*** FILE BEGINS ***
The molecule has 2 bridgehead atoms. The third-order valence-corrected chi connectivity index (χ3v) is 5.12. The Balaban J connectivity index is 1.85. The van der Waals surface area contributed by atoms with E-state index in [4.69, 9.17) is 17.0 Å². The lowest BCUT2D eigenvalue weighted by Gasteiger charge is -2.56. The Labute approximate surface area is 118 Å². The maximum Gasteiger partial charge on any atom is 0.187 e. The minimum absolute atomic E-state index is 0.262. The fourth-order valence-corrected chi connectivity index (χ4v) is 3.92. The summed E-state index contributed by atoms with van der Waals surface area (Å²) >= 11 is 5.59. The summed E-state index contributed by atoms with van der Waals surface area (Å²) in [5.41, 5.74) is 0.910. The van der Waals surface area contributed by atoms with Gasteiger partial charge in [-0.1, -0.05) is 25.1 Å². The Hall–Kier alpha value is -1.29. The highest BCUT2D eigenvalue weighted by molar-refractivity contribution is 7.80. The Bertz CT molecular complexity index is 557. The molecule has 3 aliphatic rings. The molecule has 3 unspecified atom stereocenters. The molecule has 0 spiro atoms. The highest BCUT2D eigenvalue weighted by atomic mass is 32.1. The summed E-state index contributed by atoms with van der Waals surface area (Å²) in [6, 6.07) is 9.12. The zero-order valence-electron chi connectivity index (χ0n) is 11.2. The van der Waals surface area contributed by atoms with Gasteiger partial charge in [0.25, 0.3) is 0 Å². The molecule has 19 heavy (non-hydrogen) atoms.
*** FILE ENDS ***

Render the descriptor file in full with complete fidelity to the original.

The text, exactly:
The molecule has 2 bridgehead atoms. The third-order valence-corrected chi connectivity index (χ3v) is 5.12. The Balaban J connectivity index is 1.85. The van der Waals surface area contributed by atoms with E-state index in [4.69, 9.17) is 17.0 Å². The lowest BCUT2D eigenvalue weighted by Gasteiger charge is -2.56. The Labute approximate surface area is 118 Å². The maximum Gasteiger partial charge on any atom is 0.187 e. The minimum absolute atomic E-state index is 0.262. The fourth-order valence-corrected chi connectivity index (χ4v) is 3.92. The summed E-state index contributed by atoms with van der Waals surface area (Å²) >= 11 is 5.59. The summed E-state index contributed by atoms with van der Waals surface area (Å²) in [5.41, 5.74) is 0.910. The van der Waals surface area contributed by atoms with Gasteiger partial charge in [-0.1, -0.05) is 25.1 Å². The Hall–Kier alpha value is -1.29. The highest BCUT2D eigenvalue weighted by molar-refractivity contribution is 7.80. The Bertz CT molecular complexity index is 557. The molecule has 3 aliphatic rings. The molecule has 3 unspecified atom stereocenters. The molecule has 0 spiro atoms. The highest BCUT2D eigenvalue weighted by atomic mass is 32.1. The summed E-state index contributed by atoms with van der Waals surface area (Å²) in [6, 6.07) is 9.12. The zero-order valence-electron chi connectivity index (χ0n) is 11.2. The van der Waals surface area contributed by atoms with Gasteiger partial charge in [0.25, 0.3) is 0 Å². The molecule has 19 heavy (non-hydrogen) atoms.